Free credit scores are the newest battleground in the ultra-competitive fight for credit card customers.

Until late last year, if consumers wanted to see the magical three-digit number that often determines their financial fate, they generally had to pay $20 or so. But over the last few months Discover Financial Services (DFS) and Barclays' U.S. credit card division began offering access to their customers at no charge.

Then last week the Consumer Financial Protection Bureau said it is "strongly encouraging" other card issuers to follow suit. Almost immediately, Capital One Financial (COF) announced that it will start offering free credit scores by the middle of March.

American Express (AXP) is also looking into providing credit scores, a spokeswoman for the New York card company says. "We are definitely very open to this," says AmEx spokeswoman Sravanthi Agrawal.

Other major card companies are more circumspect about their plans, but "several" of the large issuers are currently in talks with credit score industry leader Fair Isaac Corp., according to FICO spokesman Anthony Sprauve.

Consumer advocates are hopeful that pressure from regulators and good old-fashioned competition will persuade more companies to enter the fray. "The more issuers that provide the credit scores to their customers, the better," says Chi Chi Wu, a staff attorney at the National Consumer Law Center.

Already card issuers and credit score providers are looking for ways to differentiate their new products from their competitors'. In the same way that card companies seek to convince consumers that their rewards offers are superior, they're now starting to compete over the details of their credit score offers.

For example, Barclaycard US sends emails to its customers whenever their credit scores change, which alerts them to the effect certain behaviors have on their scores. "It allows consumers to be proactive in managing their financial health," says Paul Wilmore, Barclaycard's managing director of consumer markets.

Discover is touting a variety of free financial management tools that it provides its customers, beyond just their credit score. "We make it our responsibility to give people real power to map successful financial paths for their lives," Brian Hughes, Discover's senior vice president of cardmember services, says in an email.

FICO, which is providing the credit scores that go to Barclaycard and Discover customers, points out that those scores are the same ones that the card issuer is using to manage the consumer's account.

"It's not an educational score. It's not a theoretical score. It's the exact score that the issuer is using to manage that account," FICO's Sprauve says.

Those comments implicitly offer a contrast with the approach being taken by Capital One. Rather than partnering with FICO, the McLean, Va., card issuer plans to provide its customers an "educational credit score" from the credit reporting company TransUnion.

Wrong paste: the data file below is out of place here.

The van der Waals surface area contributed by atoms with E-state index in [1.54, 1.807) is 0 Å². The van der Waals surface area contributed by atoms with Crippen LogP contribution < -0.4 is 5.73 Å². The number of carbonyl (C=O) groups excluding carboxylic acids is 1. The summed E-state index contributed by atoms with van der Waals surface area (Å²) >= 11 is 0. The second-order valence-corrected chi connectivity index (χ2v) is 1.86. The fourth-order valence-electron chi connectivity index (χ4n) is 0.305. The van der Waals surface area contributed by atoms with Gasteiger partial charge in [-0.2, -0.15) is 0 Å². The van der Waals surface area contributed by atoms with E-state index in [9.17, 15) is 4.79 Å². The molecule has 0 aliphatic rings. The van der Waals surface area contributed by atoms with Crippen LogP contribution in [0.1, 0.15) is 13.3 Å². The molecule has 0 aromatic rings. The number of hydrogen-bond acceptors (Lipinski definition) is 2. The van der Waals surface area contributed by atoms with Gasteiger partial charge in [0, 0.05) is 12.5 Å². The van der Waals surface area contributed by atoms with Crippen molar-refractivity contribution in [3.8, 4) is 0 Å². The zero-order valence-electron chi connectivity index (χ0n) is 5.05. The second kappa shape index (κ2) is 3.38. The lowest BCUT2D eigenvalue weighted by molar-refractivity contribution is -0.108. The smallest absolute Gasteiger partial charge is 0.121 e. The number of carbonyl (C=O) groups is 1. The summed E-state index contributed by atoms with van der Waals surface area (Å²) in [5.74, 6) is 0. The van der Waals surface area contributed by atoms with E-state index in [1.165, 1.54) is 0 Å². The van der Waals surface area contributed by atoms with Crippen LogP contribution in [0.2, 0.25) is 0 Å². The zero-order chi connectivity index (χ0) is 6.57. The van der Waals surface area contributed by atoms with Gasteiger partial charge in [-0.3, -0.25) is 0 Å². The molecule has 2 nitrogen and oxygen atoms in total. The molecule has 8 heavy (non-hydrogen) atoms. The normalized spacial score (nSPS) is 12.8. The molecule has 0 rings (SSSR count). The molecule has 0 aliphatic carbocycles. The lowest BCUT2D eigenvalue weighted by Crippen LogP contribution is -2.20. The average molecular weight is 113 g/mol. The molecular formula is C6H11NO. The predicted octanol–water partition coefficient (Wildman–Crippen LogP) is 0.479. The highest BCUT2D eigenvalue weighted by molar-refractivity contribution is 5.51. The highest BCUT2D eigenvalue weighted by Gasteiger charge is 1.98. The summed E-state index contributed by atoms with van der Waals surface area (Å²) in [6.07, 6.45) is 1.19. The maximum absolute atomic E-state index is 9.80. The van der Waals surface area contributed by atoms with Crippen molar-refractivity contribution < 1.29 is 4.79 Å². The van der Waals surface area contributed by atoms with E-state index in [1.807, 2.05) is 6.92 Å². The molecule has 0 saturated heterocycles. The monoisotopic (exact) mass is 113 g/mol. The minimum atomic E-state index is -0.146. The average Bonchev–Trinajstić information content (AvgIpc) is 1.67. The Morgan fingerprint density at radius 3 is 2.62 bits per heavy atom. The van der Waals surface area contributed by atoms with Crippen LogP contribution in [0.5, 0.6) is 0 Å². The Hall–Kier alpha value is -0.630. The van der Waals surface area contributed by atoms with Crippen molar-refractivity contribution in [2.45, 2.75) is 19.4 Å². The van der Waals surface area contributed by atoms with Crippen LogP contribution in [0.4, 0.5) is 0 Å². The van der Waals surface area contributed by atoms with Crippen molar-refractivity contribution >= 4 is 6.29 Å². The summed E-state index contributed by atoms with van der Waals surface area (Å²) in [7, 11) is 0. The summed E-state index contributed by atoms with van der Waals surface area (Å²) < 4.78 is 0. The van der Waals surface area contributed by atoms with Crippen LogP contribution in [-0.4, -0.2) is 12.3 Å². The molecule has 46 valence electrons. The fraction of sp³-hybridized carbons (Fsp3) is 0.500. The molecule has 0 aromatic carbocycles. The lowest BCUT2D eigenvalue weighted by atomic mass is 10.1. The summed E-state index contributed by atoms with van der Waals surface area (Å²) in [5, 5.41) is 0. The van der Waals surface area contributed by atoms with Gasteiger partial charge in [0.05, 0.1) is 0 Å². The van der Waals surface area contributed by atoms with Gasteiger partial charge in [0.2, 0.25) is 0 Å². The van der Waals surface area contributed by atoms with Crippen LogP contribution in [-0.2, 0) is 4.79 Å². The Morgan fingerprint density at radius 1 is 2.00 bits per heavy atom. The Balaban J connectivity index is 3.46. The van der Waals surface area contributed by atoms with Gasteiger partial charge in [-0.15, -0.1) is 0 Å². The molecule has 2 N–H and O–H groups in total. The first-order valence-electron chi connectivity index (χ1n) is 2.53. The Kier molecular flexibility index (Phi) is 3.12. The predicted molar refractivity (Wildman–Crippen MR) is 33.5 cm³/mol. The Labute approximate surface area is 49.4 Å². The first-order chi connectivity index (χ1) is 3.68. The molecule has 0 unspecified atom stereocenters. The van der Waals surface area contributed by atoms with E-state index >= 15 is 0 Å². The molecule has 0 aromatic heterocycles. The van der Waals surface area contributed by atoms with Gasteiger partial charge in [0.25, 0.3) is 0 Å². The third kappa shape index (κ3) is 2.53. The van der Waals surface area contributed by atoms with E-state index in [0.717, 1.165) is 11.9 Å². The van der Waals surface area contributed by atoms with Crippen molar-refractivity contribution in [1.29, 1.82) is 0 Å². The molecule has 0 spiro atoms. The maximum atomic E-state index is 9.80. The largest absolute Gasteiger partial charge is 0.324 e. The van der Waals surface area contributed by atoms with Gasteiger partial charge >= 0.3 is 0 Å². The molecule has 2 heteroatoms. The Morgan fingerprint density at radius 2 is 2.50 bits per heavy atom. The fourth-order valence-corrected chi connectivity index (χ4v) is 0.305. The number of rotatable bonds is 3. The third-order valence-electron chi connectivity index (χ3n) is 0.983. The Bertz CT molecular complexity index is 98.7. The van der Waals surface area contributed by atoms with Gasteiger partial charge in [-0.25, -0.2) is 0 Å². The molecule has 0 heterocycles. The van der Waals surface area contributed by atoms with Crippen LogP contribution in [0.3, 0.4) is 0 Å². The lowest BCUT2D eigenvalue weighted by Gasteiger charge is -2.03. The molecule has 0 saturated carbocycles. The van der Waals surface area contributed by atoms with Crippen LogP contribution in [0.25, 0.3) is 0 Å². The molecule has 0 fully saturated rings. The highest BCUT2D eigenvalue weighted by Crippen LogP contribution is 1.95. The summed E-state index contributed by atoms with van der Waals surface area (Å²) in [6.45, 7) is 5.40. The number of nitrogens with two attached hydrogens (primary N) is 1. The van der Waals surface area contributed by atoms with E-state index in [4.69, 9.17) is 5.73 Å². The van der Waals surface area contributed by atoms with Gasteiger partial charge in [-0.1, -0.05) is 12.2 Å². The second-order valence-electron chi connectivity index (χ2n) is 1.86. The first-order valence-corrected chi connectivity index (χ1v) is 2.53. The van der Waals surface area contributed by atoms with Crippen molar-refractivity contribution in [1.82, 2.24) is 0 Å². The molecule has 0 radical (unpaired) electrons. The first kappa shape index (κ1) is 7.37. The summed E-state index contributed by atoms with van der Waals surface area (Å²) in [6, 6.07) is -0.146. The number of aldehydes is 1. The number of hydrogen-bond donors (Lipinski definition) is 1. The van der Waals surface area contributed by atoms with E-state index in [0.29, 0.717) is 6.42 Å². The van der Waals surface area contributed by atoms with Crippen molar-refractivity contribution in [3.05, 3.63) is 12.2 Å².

Capital One spokeswoman Pam Girardo acknowledges that the TransUnion score the company will provide to its customers is not the same score that Capital One uses to approve and price customer accounts. But using the TransUnion score will allow Capital One to provide its customers a wide range of online tools for managing their credit scores, she says.

One of those tools is Capital One's "Credit Score Simulator," which allows consumers to see how their credit score would likely be affected if they paid off their existing card balance, increased their credit limit, took out a mortgage and so on.

Capital One also plans to provide its customers a letter grade for various factors that affect their credit scores, including "on-time payments," "credit utilization" and "new accounts."

FICO says that it's not charging lenders, which already purchase the company's credit scores, any additional money for the right to provide that score directly to the consumer. Instead it is reworking its existing contracts to allow the service.

"There's no additional cost to the lender, or to the consumer, to do this," FICO's Sprauve says.

But Capital One says that its approach allows it to give customers a richer body of useful information than competitors who provide a FICO score do. Barclays informs its customers of the two biggest factors affecting their score.

TransUnion's educational scores are generally consistent with FICO scores, Capital One's Girardo adds. She points to a CFPB study from September 2012 that found educational credit scores were in the same score category as FICO scores 80% of the time.

That may not be good enough to satisfy consumer advocates.

The card companies should provide their customers the same credit score they're using to manage accounts, the consumer law center's Wu argues. In about one out of five cases, educational scores will provide consumers a misleading picture of their actual credit score, she says.

Some of the largest credit card companies have yet to weigh in on the idea of providing free credit scores to their customers.

Bank of America (BAC) "supports providing consumers with the tools they need to better understand their financial situation," a spokeswoman said in an email, but she offered no further comment.

A spokesman for JPMorgan Chase (JPM) declined to comment, and a spokeswoman for Citigroup (NYSE: C) did not respond to a request for comment.

Meanwhile, FICO is also in talks with large mortgage lenders and auto lenders to allow them to provide free credit scores to their customers, Sprauve says. "We're going far and wide," Sprauve says. "There's no limit from our end in terms of who could participate."

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